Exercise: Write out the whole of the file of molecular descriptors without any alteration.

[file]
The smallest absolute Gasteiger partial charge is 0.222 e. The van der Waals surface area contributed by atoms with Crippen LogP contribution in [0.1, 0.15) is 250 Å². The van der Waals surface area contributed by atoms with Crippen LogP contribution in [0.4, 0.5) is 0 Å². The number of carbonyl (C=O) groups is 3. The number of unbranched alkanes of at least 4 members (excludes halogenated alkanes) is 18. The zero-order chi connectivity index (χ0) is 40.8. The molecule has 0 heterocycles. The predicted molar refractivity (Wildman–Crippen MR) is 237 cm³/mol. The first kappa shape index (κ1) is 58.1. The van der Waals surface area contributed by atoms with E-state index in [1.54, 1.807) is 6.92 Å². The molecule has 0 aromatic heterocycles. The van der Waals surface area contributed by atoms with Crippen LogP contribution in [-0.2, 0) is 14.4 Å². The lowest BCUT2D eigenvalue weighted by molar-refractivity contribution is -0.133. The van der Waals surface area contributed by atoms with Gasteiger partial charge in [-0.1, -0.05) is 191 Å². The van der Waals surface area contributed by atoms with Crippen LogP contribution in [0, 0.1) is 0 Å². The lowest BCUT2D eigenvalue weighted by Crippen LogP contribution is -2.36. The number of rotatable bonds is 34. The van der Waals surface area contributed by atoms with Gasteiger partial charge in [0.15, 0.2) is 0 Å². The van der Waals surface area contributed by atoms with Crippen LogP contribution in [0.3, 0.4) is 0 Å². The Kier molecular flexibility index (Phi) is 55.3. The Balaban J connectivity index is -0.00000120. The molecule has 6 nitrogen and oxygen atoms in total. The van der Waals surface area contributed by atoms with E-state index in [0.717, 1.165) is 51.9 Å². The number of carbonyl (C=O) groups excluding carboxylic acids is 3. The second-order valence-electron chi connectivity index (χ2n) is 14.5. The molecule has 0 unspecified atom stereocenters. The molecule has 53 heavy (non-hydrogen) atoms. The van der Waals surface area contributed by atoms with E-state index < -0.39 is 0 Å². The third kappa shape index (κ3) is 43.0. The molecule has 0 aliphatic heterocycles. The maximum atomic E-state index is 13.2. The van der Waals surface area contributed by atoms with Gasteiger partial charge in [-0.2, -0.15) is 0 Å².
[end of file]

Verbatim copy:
The smallest absolute Gasteiger partial charge is 0.222 e. The van der Waals surface area contributed by atoms with Crippen LogP contribution in [0.1, 0.15) is 250 Å². The van der Waals surface area contributed by atoms with Crippen LogP contribution in [0.4, 0.5) is 0 Å². The number of carbonyl (C=O) groups is 3. The number of unbranched alkanes of at least 4 members (excludes halogenated alkanes) is 18. The zero-order chi connectivity index (χ0) is 40.8. The molecule has 0 heterocycles. The predicted molar refractivity (Wildman–Crippen MR) is 237 cm³/mol. The first kappa shape index (κ1) is 58.1. The van der Waals surface area contributed by atoms with E-state index in [1.54, 1.807) is 6.92 Å². The molecule has 0 aromatic heterocycles. The van der Waals surface area contributed by atoms with Crippen LogP contribution in [-0.2, 0) is 14.4 Å². The lowest BCUT2D eigenvalue weighted by molar-refractivity contribution is -0.133. The van der Waals surface area contributed by atoms with Gasteiger partial charge in [-0.1, -0.05) is 191 Å². The van der Waals surface area contributed by atoms with Crippen LogP contribution in [0, 0.1) is 0 Å². The lowest BCUT2D eigenvalue weighted by Crippen LogP contribution is -2.36. The number of rotatable bonds is 34. The van der Waals surface area contributed by atoms with Gasteiger partial charge in [0.15, 0.2) is 0 Å². The van der Waals surface area contributed by atoms with Crippen LogP contribution in [0.3, 0.4) is 0 Å². The Kier molecular flexibility index (Phi) is 55.3. The Balaban J connectivity index is -0.00000120. The molecule has 6 nitrogen and oxygen atoms in total. The van der Waals surface area contributed by atoms with E-state index in [0.717, 1.165) is 51.9 Å². The number of carbonyl (C=O) groups excluding carboxylic acids is 3. The second-order valence-electron chi connectivity index (χ2n) is 14.5. The molecule has 0 unspecified atom stereocenters. The molecule has 53 heavy (non-hydrogen) atoms. The van der Waals surface area contributed by atoms with E-state index < -0.39 is 0 Å². The third kappa shape index (κ3) is 43.0. The molecule has 0 aliphatic heterocycles. The maximum atomic E-state index is 13.2. The van der Waals surface area contributed by atoms with Gasteiger partial charge in [-0.2, -0.15) is 0 Å².